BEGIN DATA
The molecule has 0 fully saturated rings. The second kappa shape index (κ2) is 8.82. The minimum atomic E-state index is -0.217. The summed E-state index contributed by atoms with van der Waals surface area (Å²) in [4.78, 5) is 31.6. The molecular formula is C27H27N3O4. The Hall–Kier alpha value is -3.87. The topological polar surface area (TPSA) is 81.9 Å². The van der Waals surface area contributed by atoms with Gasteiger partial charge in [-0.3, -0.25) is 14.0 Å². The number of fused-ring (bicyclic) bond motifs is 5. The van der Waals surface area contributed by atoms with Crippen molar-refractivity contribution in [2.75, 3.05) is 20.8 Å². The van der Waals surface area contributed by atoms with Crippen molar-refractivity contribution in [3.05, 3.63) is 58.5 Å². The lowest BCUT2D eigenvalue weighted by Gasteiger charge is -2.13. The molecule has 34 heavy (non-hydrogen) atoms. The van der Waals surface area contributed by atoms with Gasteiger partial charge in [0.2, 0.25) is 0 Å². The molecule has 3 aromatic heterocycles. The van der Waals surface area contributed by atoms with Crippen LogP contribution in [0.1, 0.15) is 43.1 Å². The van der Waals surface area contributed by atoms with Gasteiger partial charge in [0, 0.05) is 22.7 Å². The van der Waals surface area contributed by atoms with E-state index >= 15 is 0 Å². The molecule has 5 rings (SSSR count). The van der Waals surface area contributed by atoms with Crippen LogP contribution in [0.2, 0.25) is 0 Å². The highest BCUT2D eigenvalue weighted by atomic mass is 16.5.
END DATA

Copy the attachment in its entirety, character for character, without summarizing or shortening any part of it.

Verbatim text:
The molecule has 0 fully saturated rings. The second kappa shape index (κ2) is 8.82. The minimum atomic E-state index is -0.217. The summed E-state index contributed by atoms with van der Waals surface area (Å²) in [4.78, 5) is 31.6. The molecular formula is C27H27N3O4. The Hall–Kier alpha value is -3.87. The topological polar surface area (TPSA) is 81.9 Å². The van der Waals surface area contributed by atoms with Gasteiger partial charge in [-0.3, -0.25) is 14.0 Å². The number of fused-ring (bicyclic) bond motifs is 5. The van der Waals surface area contributed by atoms with Crippen molar-refractivity contribution in [2.75, 3.05) is 20.8 Å². The van der Waals surface area contributed by atoms with Crippen molar-refractivity contribution in [3.05, 3.63) is 58.5 Å². The lowest BCUT2D eigenvalue weighted by Gasteiger charge is -2.13. The molecule has 34 heavy (non-hydrogen) atoms. The van der Waals surface area contributed by atoms with Gasteiger partial charge in [0.2, 0.25) is 0 Å². The molecule has 3 aromatic heterocycles. The van der Waals surface area contributed by atoms with Crippen LogP contribution in [0.1, 0.15) is 43.1 Å². The van der Waals surface area contributed by atoms with Gasteiger partial charge in [0, 0.05) is 22.7 Å². The van der Waals surface area contributed by atoms with E-state index >= 15 is 0 Å². The molecule has 5 rings (SSSR count). The van der Waals surface area contributed by atoms with Crippen LogP contribution in [0.2, 0.25) is 0 Å². The highest BCUT2D eigenvalue weighted by atomic mass is 16.5.